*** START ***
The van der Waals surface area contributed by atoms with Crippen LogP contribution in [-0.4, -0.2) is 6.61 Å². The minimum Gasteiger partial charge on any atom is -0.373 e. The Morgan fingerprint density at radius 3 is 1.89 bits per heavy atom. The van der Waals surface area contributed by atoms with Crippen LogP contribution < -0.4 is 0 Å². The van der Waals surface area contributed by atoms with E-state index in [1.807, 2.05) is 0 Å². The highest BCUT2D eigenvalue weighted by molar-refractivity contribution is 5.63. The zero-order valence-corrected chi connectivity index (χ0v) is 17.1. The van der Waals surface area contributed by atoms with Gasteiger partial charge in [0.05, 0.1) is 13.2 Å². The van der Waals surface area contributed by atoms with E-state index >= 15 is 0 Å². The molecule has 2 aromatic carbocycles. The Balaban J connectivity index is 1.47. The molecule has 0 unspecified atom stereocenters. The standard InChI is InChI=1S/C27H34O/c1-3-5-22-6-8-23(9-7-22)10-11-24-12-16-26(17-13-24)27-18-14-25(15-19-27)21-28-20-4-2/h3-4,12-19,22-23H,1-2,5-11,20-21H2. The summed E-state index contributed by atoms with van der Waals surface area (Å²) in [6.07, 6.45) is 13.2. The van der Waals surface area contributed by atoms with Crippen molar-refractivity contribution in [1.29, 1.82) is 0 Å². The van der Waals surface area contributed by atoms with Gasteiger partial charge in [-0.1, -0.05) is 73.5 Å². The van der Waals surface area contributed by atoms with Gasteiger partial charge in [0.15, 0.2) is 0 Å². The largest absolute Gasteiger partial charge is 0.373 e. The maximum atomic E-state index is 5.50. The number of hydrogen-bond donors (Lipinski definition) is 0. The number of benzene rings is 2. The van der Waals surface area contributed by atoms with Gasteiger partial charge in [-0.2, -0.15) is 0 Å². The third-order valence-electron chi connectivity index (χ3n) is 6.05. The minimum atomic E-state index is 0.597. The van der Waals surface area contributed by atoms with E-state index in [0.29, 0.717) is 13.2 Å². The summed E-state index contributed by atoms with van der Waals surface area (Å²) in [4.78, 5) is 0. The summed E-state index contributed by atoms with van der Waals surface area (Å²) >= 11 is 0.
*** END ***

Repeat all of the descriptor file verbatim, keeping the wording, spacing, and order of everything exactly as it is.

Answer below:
The van der Waals surface area contributed by atoms with Crippen LogP contribution in [-0.4, -0.2) is 6.61 Å². The minimum Gasteiger partial charge on any atom is -0.373 e. The Morgan fingerprint density at radius 3 is 1.89 bits per heavy atom. The van der Waals surface area contributed by atoms with Crippen LogP contribution < -0.4 is 0 Å². The van der Waals surface area contributed by atoms with E-state index in [1.807, 2.05) is 0 Å². The highest BCUT2D eigenvalue weighted by molar-refractivity contribution is 5.63. The zero-order valence-corrected chi connectivity index (χ0v) is 17.1. The van der Waals surface area contributed by atoms with Gasteiger partial charge in [0.05, 0.1) is 13.2 Å². The van der Waals surface area contributed by atoms with E-state index >= 15 is 0 Å². The molecule has 2 aromatic carbocycles. The Balaban J connectivity index is 1.47. The molecule has 0 unspecified atom stereocenters. The standard InChI is InChI=1S/C27H34O/c1-3-5-22-6-8-23(9-7-22)10-11-24-12-16-26(17-13-24)27-18-14-25(15-19-27)21-28-20-4-2/h3-4,12-19,22-23H,1-2,5-11,20-21H2. The summed E-state index contributed by atoms with van der Waals surface area (Å²) in [6.07, 6.45) is 13.2. The van der Waals surface area contributed by atoms with Crippen molar-refractivity contribution in [1.29, 1.82) is 0 Å². The van der Waals surface area contributed by atoms with Gasteiger partial charge in [-0.1, -0.05) is 73.5 Å². The van der Waals surface area contributed by atoms with Gasteiger partial charge in [0.15, 0.2) is 0 Å². The largest absolute Gasteiger partial charge is 0.373 e. The maximum atomic E-state index is 5.50. The number of hydrogen-bond donors (Lipinski definition) is 0. The number of benzene rings is 2. The van der Waals surface area contributed by atoms with Gasteiger partial charge in [-0.2, -0.15) is 0 Å². The third-order valence-electron chi connectivity index (χ3n) is 6.05. The minimum atomic E-state index is 0.597. The van der Waals surface area contributed by atoms with E-state index in [0.29, 0.717) is 13.2 Å². The summed E-state index contributed by atoms with van der Waals surface area (Å²) in [4.78, 5) is 0. The summed E-state index contributed by atoms with van der Waals surface area (Å²) >= 11 is 0.